Wednesday, August 21, 2013

Mutt and Jeff

I like MUTT AND JEFF, one of the earliest successful US comic strips and one that ran for nearly a century…if it's not STILL running somewhere. But I've never understood why it was so successful in comic books. 

Many newspaper comic strips were reprinted in comic book form. In fact, that's how comic books got their start. Through the years, everyone from LITTLE ORPHAN ANNIE and SMILIN' JACK to KERRY DRAKE and BIG CHIEF WAHOO had their own comic reprinting newspaper strips.

But MUTT AND JEFF just seemed to keep on going. Appearing in some early collections, the iconic short/tall duo were initially cover-featured in FAMOUS FUNNIES, had reprints used as filler in ALL-AMERICAN COMICS and got their own title from DC in the early forties. No matter what the climate in the industry, DC promoted M&J as one of their biggest selling titles! After 19 years, Dell took over the title and later--as seen in the above ad--gave it up to Harvey. It must have been a success for Harvey because they actually had spin-offs!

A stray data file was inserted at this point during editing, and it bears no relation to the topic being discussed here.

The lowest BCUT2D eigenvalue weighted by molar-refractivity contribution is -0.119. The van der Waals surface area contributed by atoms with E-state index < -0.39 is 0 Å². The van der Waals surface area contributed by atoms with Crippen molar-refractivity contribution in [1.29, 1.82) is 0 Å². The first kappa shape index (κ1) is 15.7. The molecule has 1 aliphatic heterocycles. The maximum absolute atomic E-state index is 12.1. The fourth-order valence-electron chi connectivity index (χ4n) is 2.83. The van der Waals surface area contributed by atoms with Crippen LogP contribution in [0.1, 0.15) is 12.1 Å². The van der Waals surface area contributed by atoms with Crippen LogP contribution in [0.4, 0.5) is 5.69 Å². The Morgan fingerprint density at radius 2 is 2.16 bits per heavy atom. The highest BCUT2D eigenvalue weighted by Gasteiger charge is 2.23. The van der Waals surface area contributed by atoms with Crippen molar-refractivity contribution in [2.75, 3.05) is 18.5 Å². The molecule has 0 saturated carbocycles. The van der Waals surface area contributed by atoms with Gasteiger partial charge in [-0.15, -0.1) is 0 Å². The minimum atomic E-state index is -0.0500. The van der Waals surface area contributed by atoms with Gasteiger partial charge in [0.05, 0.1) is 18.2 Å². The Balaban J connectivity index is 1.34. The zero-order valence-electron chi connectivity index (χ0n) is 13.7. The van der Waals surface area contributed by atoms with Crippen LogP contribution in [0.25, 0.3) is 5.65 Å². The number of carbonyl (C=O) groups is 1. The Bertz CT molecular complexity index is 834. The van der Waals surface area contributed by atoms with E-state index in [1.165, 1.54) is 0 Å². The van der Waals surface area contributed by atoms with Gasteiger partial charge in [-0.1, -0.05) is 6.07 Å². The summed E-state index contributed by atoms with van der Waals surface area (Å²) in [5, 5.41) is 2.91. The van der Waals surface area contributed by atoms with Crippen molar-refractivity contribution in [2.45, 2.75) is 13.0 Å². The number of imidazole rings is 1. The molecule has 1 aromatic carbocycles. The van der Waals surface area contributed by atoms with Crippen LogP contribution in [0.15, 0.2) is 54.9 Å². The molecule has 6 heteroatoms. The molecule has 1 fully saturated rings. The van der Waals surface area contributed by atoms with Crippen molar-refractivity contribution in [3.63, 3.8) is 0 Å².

By the time the comic book ended in the mid-sixties, there were literally NO comics left reprinting newspaper strips! MUTT AND JEFF were there at the beginning and there at the end!

1 comment:

  1. Al Smith had been ghosting "Mutt & Jeff" from the '30s onward, and of course he succeeded Fisher. The strip ended sometime in the '80s with George Breisacher (later a Charlotte Observer staff artist) drawing it.
    I reckon the Countess DeBeaumont (who inherited Mutt & Jeff after a shipboard fling with Bud I heard) wanted to keep the strip and licenses going well after Fisher's death. I recall a Mutt & Jeff Drive-In in Tallahassee that shut down sometime before 1990.